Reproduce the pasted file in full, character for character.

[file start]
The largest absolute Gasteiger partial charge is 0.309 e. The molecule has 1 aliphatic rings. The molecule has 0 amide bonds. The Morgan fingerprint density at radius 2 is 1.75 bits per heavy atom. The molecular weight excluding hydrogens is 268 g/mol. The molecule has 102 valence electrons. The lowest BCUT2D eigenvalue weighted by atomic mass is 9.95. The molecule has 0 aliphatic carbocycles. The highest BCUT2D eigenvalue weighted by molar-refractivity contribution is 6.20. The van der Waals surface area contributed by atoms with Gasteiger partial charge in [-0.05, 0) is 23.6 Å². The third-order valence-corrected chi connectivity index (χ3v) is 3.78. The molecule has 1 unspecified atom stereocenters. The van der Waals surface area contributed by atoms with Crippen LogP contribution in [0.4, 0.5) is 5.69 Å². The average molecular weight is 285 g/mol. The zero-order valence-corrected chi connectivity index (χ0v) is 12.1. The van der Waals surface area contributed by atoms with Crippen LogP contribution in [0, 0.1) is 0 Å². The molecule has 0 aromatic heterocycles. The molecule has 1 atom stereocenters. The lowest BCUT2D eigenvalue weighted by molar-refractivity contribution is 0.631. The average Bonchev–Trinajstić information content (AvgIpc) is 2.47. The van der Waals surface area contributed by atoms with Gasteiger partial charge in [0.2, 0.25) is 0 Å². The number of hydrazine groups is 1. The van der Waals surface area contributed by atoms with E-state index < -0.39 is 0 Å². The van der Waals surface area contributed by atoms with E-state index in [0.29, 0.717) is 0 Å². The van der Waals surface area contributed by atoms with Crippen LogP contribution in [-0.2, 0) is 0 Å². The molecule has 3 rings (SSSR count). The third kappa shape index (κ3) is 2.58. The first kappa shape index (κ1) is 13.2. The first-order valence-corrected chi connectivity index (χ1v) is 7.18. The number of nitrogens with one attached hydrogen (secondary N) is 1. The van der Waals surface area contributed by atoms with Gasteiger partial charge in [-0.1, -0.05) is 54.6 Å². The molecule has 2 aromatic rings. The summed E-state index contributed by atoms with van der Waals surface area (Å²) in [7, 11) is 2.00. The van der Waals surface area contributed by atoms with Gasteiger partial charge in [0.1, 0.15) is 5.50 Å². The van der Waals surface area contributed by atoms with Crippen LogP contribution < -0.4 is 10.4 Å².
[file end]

The largest absolute Gasteiger partial charge is 0.309 e. The molecule has 1 aliphatic rings. The molecule has 0 amide bonds. The Morgan fingerprint density at radius 2 is 1.75 bits per heavy atom. The molecular weight excluding hydrogens is 268 g/mol. The molecule has 102 valence electrons. The lowest BCUT2D eigenvalue weighted by atomic mass is 9.95. The molecule has 0 aliphatic carbocycles. The highest BCUT2D eigenvalue weighted by molar-refractivity contribution is 6.20. The van der Waals surface area contributed by atoms with Gasteiger partial charge in [-0.05, 0) is 23.6 Å². The third-order valence-corrected chi connectivity index (χ3v) is 3.78. The molecule has 1 unspecified atom stereocenters. The van der Waals surface area contributed by atoms with Crippen LogP contribution in [0.4, 0.5) is 5.69 Å². The average molecular weight is 285 g/mol. The zero-order valence-corrected chi connectivity index (χ0v) is 12.1. The van der Waals surface area contributed by atoms with Crippen LogP contribution in [0, 0.1) is 0 Å². The molecule has 0 aromatic heterocycles. The molecule has 1 atom stereocenters. The lowest BCUT2D eigenvalue weighted by molar-refractivity contribution is 0.631. The average Bonchev–Trinajstić information content (AvgIpc) is 2.47. The van der Waals surface area contributed by atoms with Gasteiger partial charge in [0.2, 0.25) is 0 Å². The number of hydrazine groups is 1. The van der Waals surface area contributed by atoms with E-state index < -0.39 is 0 Å². The van der Waals surface area contributed by atoms with E-state index in [0.29, 0.717) is 0 Å². The van der Waals surface area contributed by atoms with Crippen LogP contribution in [-0.2, 0) is 0 Å². The molecule has 3 rings (SSSR count). The third kappa shape index (κ3) is 2.58. The first kappa shape index (κ1) is 13.2. The first-order valence-corrected chi connectivity index (χ1v) is 7.18. The number of nitrogens with one attached hydrogen (secondary N) is 1. The van der Waals surface area contributed by atoms with Gasteiger partial charge in [-0.1, -0.05) is 54.6 Å². The molecule has 2 aromatic rings. The summed E-state index contributed by atoms with van der Waals surface area (Å²) in [7, 11) is 2.00. The van der Waals surface area contributed by atoms with Gasteiger partial charge in [0.1, 0.15) is 5.50 Å². The van der Waals surface area contributed by atoms with Crippen LogP contribution < -0.4 is 10.4 Å².